“As a physician, I’m committed to passing legislation to improve the health and lives of Oregonians. That’s why I’m proud to be the chief sponsor of Senate Bill 754, which will prevent young people from a lifetime of tobacco and e-cigarette addiction,” said Senator Steiner Hayward. “If signed by the governor, this new law will go a long way to preventing cancer as well as heart and lung disease.”
CALIFORNIA: It has been reported that most individuals struggling to quit smoking have been advised to transition to marijuana. In recent times, people are using it extensively to ease the symptoms that are associated with withdrawal.
The practice of using a balanced tincture has been known to mitigate withdrawal symptoms associated with individuals who are struggling to quit smoking. Although there has not been any kind of proven record so far about offsetting the withdrawal symptoms that are caused by nicotine cessation, tests conducted on animals have shown that it can diminish the opiate seeking urges in the behavior of opiate addicted mice.
Clinical studies have already established the fact that there is not an associated increased risk of the development of lung cancer by smoking cannabis as it is with tobacco. However, individuals should be aware of the fact that heavy cannabis smoking can lead to the development of testicular cancer among young males. It has therefore been safely concluded by most of the experts in the industry that smoking of cannabis is not a healthy alternative to quitting tobacco.
Vaporizing is currently considered as one of the healthiest alternatives. It delivers the medicine just as rapidly as the smoking does not without the unhealthy exposure to tars and other elements associated with combustion. it is recommended that dosing with a high variety of CBD may be a healthier choice because tobacco is used to relieve stress, calm anxiety and suppress appetite. The purpose of the endocannabinoid system within the human body is to promote homeostasis.
Cannabis is healthy only when used in moderation. It is therefore important for the individuals to seek the advice of a certified physician for the prescription. It will help them to use just the right amount of dosage in order to relieve stress and achieve mental relaxation.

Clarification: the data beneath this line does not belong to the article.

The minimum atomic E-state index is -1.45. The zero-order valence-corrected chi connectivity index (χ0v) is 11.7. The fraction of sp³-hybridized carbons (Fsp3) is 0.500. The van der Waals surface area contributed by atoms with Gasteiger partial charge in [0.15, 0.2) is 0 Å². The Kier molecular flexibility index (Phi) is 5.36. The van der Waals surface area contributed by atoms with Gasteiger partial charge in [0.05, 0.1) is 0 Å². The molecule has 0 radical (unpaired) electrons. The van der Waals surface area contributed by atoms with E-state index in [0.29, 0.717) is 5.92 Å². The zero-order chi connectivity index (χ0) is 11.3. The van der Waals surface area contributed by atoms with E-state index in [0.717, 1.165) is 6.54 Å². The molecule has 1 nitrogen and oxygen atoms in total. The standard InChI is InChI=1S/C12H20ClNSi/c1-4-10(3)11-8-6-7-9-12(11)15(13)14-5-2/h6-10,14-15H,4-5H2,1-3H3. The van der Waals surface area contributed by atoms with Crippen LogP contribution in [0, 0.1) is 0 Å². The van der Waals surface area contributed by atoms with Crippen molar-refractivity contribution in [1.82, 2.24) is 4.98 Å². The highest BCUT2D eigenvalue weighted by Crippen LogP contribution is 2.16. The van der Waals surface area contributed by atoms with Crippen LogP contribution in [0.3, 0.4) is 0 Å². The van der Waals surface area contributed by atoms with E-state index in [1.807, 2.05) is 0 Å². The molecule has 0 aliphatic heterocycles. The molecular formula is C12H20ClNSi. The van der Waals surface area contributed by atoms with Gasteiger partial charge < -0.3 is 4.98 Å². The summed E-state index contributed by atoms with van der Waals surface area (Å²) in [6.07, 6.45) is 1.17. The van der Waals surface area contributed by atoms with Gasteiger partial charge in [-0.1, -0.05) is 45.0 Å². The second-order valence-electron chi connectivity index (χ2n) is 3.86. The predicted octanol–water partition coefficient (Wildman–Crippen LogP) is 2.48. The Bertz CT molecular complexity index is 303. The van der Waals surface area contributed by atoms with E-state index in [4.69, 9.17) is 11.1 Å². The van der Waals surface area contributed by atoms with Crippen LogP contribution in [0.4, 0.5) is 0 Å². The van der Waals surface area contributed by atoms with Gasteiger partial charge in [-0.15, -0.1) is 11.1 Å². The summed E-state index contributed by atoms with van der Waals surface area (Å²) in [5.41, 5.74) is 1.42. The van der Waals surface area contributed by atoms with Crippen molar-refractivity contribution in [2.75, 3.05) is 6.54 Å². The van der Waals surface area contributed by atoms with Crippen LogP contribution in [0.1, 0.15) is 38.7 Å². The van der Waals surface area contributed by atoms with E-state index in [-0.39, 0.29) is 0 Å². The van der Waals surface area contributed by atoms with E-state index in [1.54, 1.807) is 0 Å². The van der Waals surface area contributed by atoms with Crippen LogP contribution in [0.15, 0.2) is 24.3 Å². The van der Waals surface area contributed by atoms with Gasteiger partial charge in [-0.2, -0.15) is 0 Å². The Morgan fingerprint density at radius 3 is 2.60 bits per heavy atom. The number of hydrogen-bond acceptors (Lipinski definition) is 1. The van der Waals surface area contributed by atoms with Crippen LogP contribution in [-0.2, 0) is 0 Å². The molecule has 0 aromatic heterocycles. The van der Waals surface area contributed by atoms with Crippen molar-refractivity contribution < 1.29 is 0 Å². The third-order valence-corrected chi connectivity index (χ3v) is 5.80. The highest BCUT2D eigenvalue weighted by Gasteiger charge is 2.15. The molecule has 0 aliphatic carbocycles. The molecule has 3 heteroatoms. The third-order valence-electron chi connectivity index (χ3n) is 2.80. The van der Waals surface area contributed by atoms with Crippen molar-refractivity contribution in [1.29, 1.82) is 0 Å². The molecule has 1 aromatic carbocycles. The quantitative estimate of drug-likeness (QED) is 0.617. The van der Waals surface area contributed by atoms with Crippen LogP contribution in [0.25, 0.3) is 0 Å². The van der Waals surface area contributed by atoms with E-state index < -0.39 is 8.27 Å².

CALIFORNIA: Tobacco smoking is the leading cause of avoidable death in the US, and chronic exposure to tobacco smoke is related to increased incidences of cancer as well as vascular disease, according to the United States Center for Disease Control. Many substitutes have been created to help individuals quit smoking cigarettes, such as herbal cigarettes, e-cigs, vaping, specialized gum, and many other ways.
Studies found in The Washington Post, pulmonologist Dr. Donald Tashkin, Professor Emeritus at the David Geffen School of Medicine at UCLA, has assumed that there would be a positive association between marijuana use and lung cancer, and that the association would be more positive with heavier use. What they found instead was no connection at all, and even a suggestion of some protective effect.
CV Sciences is currently in development of Cannabidiol-based potential U.S. Food and Drug Administration approved drugs. The company’s pipeline is the CVSI-007, a chewing gum that contains nicotine and synthetic Cannabidiol to support cessation of smokeless tobacco use and addiction. CV Sciences currently has two distinct operations: the Pharmaceuticals and Consumer Products Divisions. These divisions are supported by its medical and scientific advisory board, and advanced art production facilities.
OHIO: More college students are using marijuana daily than smoking cigarettes, according to a national survey released Tuesday.
One in 17 students report using marijuana 20 or more times in the past 30 days in 2014, according to the annual survey of students by University of Michigan researchers.
The 5.9 percent rate is the highest since 1980, when the national survey about drug, alcohol and cigarette use was first conducted.
In 2007 the daily or near-daily rate of use was 3.5 percent.
“It’s clear that for the past seven or eight years there has been an increase in marijuana use among the nation’s college students,” Lloyd Johnston, the principal investigator of the study, said in a statement. “And this largely parallels an increase we have been seeing among high school seniors.”
NEW YORK: Friday was only a half-day on Wall Street. Stocks didn’t move.
But gold traders were active – selling gold! The yellow metal lost $22 on Friday.
Still, it was a successful Thanksgiving, as measured in your editor’s favourite currency. He had planned to try to rescue an old tobacco barn from its quiet decay, using the strong backs of his own sons, and two of their friends.
Our old friend, Tommy, who has made his living for the last 60 years in farming and earth-moving, stopped by too, just to offer advice and encouragement.